Note: You may not mismatch a DVI-D and a DVI-A connection.<h2>HOW TO RECOGNISE A DVI CABLE</h2>There are two variables in every DVI connector cable, and each represents one characteristic.

The flat pin on one side denotes whether the cable is digital or analogue:
A flat pin with four surrounding pins is either DVI-I or DVI-A
A flat pin alone denotes DVI-D

The pin sets vary depending on whether or not the cable is single- or dual-link:
A solid 27-pin set (rows of 8) for a dual-link cable
Two separated 9-pin sets (rows of 6) for a single-link cable

NOTE: To distinguish from DVI-I and DVI-A, check the pin set. A solid 27-pin set is for a DVI-l; a separated 8-pin and 4-pin set is for DVI-A.

<table><tr><th colspan="2">Table of DVI connectors</th></tr><tr><td>DVI-D Dual Link</td><td><img src="http://forums.murc.ws/attachment.php?s=&postid=349408" alt="Picture of a DVI-D Dual Link connector" width="154" height="54" /></td></tr><tr><td>DVI-D Single Link</td><td><img src="http://forums.murc.ws/attachment.php?s=&postid=349420" alt="Picture of a DVI-D Single Link connector" width="154" height="54" /></td></tr><tr><td>DVI-I Analogue/Digital</td><td><img src="http://forums.murc.ws/attachment.php?s=&postid=349422" alt="Picture of a DVI-I Analogue/Digital connector" width="154" height="54" /></td></tr><tr><td>DVI-A Analogue</td><td><img src="http://forums.murc.ws/attachment.php?s=&postid=349423" alt="Picture of a DVI-A Analogue connector" width="154" height="54" /></td></tr></table>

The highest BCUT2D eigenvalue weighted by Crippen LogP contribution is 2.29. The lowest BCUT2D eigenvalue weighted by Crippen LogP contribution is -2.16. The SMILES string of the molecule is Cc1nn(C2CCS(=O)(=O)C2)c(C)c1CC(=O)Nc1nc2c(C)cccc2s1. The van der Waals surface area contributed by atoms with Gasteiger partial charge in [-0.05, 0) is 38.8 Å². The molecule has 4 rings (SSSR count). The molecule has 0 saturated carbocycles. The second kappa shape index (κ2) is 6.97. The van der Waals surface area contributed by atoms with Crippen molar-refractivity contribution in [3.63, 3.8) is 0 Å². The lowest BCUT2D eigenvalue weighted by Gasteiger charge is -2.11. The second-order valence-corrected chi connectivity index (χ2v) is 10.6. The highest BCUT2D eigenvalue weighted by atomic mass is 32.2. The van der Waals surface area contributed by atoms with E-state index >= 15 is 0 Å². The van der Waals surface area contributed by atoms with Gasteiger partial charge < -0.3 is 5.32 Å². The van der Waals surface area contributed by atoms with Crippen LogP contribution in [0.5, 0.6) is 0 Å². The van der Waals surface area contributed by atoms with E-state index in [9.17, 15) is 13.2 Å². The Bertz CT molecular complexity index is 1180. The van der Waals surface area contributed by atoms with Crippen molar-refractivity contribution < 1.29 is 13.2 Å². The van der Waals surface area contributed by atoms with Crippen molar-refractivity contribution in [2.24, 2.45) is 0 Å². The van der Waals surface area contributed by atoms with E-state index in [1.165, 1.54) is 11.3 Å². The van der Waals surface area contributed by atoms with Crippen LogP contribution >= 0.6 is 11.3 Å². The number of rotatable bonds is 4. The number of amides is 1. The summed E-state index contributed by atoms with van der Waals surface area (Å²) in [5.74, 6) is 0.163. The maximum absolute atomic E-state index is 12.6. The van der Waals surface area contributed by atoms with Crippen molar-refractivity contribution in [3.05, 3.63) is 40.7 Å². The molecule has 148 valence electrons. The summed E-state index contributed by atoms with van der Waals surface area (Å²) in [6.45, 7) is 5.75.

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After recent confusion about DVI, digital LCDs and DVI connectors on monitors, I found a rather good explanation of it all. Just thought I'd share it, and note the differences between -D, -A and -I :)

P.

Thread Edited to reduce wasted space. - Sasq

Pace
10th February 2003, 09:02
DVI-D Dual Link

Pace
10th February 2003, 09:19
DVI-D Single Link

Pace
10th February 2003, 09:20
DVI-I Analogue/Digital

Pace
10th February 2003, 09:22
DVI-A Analogue

Greebe
10th February 2003, 09:46
Yeah I posted these links before when you were all getting confoozed during that discussion.


http://www.ddwg.org/dvi.html
http://www.ddwg.org/faq.html

Pace
10th February 2003, 09:59
<h3>Pinouts for a DVD-D connector</h3><img src="http://forums.murc.ws/attachment.php?s=&postid=349434" alt="Diagram of the card end face of female DVI-D connector" width="436" height="142" /><table border="1" cellpadding="4"><tr><th>Pin</th><th>Function</th><th>Pin</th><th>Function</th></tr><tr><td>1</td><td>T.M.D.S. Data2-</td><td>13</td><td>T.M.D.S. Data3+</td></tr><tr><td>2</td><td>T.M.D.S. Data2+</td><td>14</td><td>+5V Power</td></tr><tr><td>3</td><td>T.M.D.S. Data2/4 Shield</td><td>15</td><td>Ground<br>(for +5V)</td></tr><tr><td>4</td><td>T.M.D.S. Data4-</td><td>16</td><td>Hot Plug Detect</td></tr><tr><td>5</td><td>T.M.D.S. Data4+</td><td>17</td><td>T.M.D.S. Data0-</td></tr><tr><td>6</td><td>DDC Clock</td><td>18</td><td>T.M.D.S. Data0+</td></tr><tr><td>7</td><td>DDC Data</td><td>19</td><td>T.M.D.S. Data0/5 Shield</td></tr><tr><td>8</td><td>Not Connected</td><td>20</td><td>T.M.D.S. Data5-</td></tr><tr><td>9</td><td>T.M.D.S. Data1-</td><td>21</td><td>T.M.D.S. Data5+</td></tr><tr><td>10</td><td>T.M.D.S. Data1+</td><td>22</td><td>T.M.D.S. Clock Shield</td></tr><tr><td>11</td><td>T.M.D.S Data1/3 Shield</td><td>23</td><td>T.M.D.S. Clock+</td></tr><tr><td>12</td><td>T.M.D.S. Data3-</td><td>24</td><td>T.M.D.S. Clock-</td></tr><tr><td colspan="4"> <h4>Legend</h4><dl><dt>DDC</dt><dd>Display Data Channel</dd><dt>T.M.D.S.</dt><dd>Transition Minimized Differential Signal</dd></dl></td></tr></table>